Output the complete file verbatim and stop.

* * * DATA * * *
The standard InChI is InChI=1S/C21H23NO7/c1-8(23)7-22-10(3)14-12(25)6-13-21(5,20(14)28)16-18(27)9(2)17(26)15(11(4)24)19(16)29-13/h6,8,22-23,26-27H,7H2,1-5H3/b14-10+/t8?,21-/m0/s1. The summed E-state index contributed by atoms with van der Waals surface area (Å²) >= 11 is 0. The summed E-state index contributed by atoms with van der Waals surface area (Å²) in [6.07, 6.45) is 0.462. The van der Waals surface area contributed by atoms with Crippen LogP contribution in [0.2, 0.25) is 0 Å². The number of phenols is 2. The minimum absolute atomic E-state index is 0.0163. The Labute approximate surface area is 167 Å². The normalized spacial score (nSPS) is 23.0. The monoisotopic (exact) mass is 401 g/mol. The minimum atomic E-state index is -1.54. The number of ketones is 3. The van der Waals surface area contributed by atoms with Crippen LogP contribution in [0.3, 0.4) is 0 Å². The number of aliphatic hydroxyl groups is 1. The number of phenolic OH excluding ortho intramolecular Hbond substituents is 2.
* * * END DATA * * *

The standard InChI is InChI=1S/C21H23NO7/c1-8(23)7-22-10(3)14-12(25)6-13-21(5,20(14)28)16-18(27)9(2)17(26)15(11(4)24)19(16)29-13/h6,8,22-23,26-27H,7H2,1-5H3/b14-10+/t8?,21-/m0/s1. The summed E-state index contributed by atoms with van der Waals surface area (Å²) >= 11 is 0. The summed E-state index contributed by atoms with van der Waals surface area (Å²) in [6.07, 6.45) is 0.462. The van der Waals surface area contributed by atoms with Crippen LogP contribution in [0.2, 0.25) is 0 Å². The number of phenols is 2. The minimum absolute atomic E-state index is 0.0163. The Labute approximate surface area is 167 Å². The normalized spacial score (nSPS) is 23.0. The monoisotopic (exact) mass is 401 g/mol. The minimum atomic E-state index is -1.54. The number of ketones is 3. The van der Waals surface area contributed by atoms with Crippen LogP contribution in [0.3, 0.4) is 0 Å². The number of aliphatic hydroxyl groups is 1. The number of phenolic OH excluding ortho intramolecular Hbond substituents is 2.